And the next time they might show up in like another three months and then they’ll be like, oh hi Vivian, and I was like, hi, but seriously I don’t remember their name. Like they have to come back to me more than three times a week in order for me to actually recover everything and remember their names, and exactly who they are.
Brogan: That’s fine, you help them. You see dozens of people in a week, it sounds like.
Cam: Yeah. But I feel bad. I really do feel bad sometimes when I feel like they remember me, they have the connection with me, but then I forget their names.
Brogan: Do customers know what they want when they get here, or do you decide on a look together?
Cam: So, there’s a lot of clients who are very easy, they come, they know exactly what they want. OK, I want a red. Pick a red for me. And I was like, OK, this is a good red. I was like, OK, let’s go for it. But there are some clients who come in who don’t know what they want and they will take 15–20 minutes on deciding what color to get or we have to try on like, ten nails full of different colors.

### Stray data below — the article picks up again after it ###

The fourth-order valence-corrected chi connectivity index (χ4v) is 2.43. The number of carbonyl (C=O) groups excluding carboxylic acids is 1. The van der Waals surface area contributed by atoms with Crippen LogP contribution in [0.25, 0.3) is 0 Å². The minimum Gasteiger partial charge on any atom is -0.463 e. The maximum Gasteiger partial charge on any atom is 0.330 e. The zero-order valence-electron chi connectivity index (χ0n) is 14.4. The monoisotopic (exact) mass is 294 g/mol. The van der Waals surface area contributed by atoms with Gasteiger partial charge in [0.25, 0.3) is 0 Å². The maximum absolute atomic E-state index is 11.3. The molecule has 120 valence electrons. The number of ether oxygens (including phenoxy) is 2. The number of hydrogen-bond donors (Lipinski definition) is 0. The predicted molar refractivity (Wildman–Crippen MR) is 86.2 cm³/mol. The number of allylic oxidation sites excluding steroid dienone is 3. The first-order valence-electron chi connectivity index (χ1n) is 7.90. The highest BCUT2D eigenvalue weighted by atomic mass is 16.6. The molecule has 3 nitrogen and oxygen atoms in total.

And they still don’t know what they want. So we have a lot of undecided clients. So sometimes, I do draw sketches for them. So OK, if you get this, this is how it going to turn out. If you get this, this is how it’ll turn out. So we kind of work together first to see how this looks and then we come up with a solution.
Brogan: What’s the most complex design you’ve ever painted on someone’s nails?
Cam: It’s not hard but it’s just a little challenge is when a little kids about 3–4 years old, and their nails are the size of a small peas and they want a fancy butterfly or like a SpongeBob or a Spiderman on it, which is possible, but also impossible.
So I always try and talk them into something more simple instead of painting the whole Mona Lisa on their small little fingers.
Brogan: Do you have to use like a really tiny brush for that?
Cam: Oh yeah very tiny, detailed, pointy brushes. We have all the tools in the world.
Brogan: How do you finish out a session with someone? After you cleaned up their nails, painted their nails, maybe put a design on it, what are the last steps before someone gets ready to leave?